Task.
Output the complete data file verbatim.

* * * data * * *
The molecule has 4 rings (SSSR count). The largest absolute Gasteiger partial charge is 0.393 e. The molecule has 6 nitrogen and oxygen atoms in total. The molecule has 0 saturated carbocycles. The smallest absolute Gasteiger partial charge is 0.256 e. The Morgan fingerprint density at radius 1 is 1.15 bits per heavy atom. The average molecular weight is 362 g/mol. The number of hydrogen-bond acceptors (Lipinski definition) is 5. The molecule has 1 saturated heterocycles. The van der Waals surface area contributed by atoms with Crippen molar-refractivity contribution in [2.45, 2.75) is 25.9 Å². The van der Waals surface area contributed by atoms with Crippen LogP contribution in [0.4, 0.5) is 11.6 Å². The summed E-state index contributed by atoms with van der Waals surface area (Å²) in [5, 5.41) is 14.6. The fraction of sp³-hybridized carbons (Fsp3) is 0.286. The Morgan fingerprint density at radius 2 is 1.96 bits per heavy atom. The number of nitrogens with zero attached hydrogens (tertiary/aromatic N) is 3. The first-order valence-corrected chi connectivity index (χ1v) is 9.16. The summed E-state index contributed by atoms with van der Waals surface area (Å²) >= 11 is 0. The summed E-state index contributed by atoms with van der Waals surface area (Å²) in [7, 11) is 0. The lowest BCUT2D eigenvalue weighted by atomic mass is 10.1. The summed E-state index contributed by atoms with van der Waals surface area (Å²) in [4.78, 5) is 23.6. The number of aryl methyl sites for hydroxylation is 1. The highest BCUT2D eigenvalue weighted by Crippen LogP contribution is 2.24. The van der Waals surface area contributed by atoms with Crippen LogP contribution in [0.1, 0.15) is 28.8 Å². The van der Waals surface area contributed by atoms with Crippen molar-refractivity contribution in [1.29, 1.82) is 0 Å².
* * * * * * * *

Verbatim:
The molecule has 4 rings (SSSR count). The largest absolute Gasteiger partial charge is 0.393 e. The molecule has 6 nitrogen and oxygen atoms in total. The molecule has 0 saturated carbocycles. The smallest absolute Gasteiger partial charge is 0.256 e. The Morgan fingerprint density at radius 1 is 1.15 bits per heavy atom. The average molecular weight is 362 g/mol. The number of hydrogen-bond acceptors (Lipinski definition) is 5. The molecule has 1 saturated heterocycles. The van der Waals surface area contributed by atoms with Crippen molar-refractivity contribution in [2.45, 2.75) is 25.9 Å². The van der Waals surface area contributed by atoms with Crippen LogP contribution in [0.4, 0.5) is 11.6 Å². The summed E-state index contributed by atoms with van der Waals surface area (Å²) in [5, 5.41) is 14.6. The fraction of sp³-hybridized carbons (Fsp3) is 0.286. The Morgan fingerprint density at radius 2 is 1.96 bits per heavy atom. The number of nitrogens with zero attached hydrogens (tertiary/aromatic N) is 3. The first-order valence-corrected chi connectivity index (χ1v) is 9.16. The summed E-state index contributed by atoms with van der Waals surface area (Å²) >= 11 is 0. The summed E-state index contributed by atoms with van der Waals surface area (Å²) in [7, 11) is 0. The lowest BCUT2D eigenvalue weighted by atomic mass is 10.1. The summed E-state index contributed by atoms with van der Waals surface area (Å²) in [4.78, 5) is 23.6. The number of aryl methyl sites for hydroxylation is 1. The highest BCUT2D eigenvalue weighted by Crippen LogP contribution is 2.24. The van der Waals surface area contributed by atoms with Crippen LogP contribution in [0.1, 0.15) is 28.8 Å². The van der Waals surface area contributed by atoms with Crippen molar-refractivity contribution in [1.29, 1.82) is 0 Å².